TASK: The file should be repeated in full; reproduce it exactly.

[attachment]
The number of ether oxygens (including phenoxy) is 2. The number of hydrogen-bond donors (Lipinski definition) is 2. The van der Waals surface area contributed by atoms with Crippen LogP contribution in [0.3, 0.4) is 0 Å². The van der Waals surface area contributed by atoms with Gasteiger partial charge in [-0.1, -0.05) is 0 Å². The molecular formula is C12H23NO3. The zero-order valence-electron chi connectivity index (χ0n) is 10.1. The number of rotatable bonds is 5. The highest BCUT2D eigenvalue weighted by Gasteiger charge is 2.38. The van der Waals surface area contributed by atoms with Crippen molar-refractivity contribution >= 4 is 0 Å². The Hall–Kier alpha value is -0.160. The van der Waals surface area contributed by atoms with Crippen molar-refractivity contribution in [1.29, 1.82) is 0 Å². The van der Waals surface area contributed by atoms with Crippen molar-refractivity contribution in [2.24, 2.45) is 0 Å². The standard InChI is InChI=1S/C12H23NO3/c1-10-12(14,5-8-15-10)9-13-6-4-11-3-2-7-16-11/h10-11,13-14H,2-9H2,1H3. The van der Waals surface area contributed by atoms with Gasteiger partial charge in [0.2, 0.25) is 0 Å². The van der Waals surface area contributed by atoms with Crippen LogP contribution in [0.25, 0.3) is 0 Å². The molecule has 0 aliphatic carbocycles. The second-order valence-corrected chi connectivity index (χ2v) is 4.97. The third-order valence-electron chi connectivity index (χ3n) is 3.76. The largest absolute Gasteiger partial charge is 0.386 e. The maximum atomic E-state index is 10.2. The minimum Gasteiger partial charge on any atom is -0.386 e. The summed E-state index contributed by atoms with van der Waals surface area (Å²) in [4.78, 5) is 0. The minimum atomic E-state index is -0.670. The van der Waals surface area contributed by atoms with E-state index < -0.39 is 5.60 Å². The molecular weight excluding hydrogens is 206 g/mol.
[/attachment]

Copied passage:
The number of ether oxygens (including phenoxy) is 2. The number of hydrogen-bond donors (Lipinski definition) is 2. The van der Waals surface area contributed by atoms with Crippen LogP contribution in [0.3, 0.4) is 0 Å². The van der Waals surface area contributed by atoms with Gasteiger partial charge in [-0.1, -0.05) is 0 Å². The molecular formula is C12H23NO3. The zero-order valence-electron chi connectivity index (χ0n) is 10.1. The number of rotatable bonds is 5. The highest BCUT2D eigenvalue weighted by Gasteiger charge is 2.38. The van der Waals surface area contributed by atoms with Crippen molar-refractivity contribution >= 4 is 0 Å². The Hall–Kier alpha value is -0.160. The van der Waals surface area contributed by atoms with Crippen molar-refractivity contribution in [1.29, 1.82) is 0 Å². The van der Waals surface area contributed by atoms with Crippen molar-refractivity contribution in [2.24, 2.45) is 0 Å². The standard InChI is InChI=1S/C12H23NO3/c1-10-12(14,5-8-15-10)9-13-6-4-11-3-2-7-16-11/h10-11,13-14H,2-9H2,1H3. The van der Waals surface area contributed by atoms with Gasteiger partial charge in [0.2, 0.25) is 0 Å². The van der Waals surface area contributed by atoms with Crippen LogP contribution in [0.25, 0.3) is 0 Å². The molecule has 0 aliphatic carbocycles. The second-order valence-corrected chi connectivity index (χ2v) is 4.97. The third-order valence-electron chi connectivity index (χ3n) is 3.76. The largest absolute Gasteiger partial charge is 0.386 e. The maximum atomic E-state index is 10.2. The minimum Gasteiger partial charge on any atom is -0.386 e. The summed E-state index contributed by atoms with van der Waals surface area (Å²) in [4.78, 5) is 0. The minimum atomic E-state index is -0.670. The van der Waals surface area contributed by atoms with E-state index < -0.39 is 5.60 Å². The molecular weight excluding hydrogens is 206 g/mol.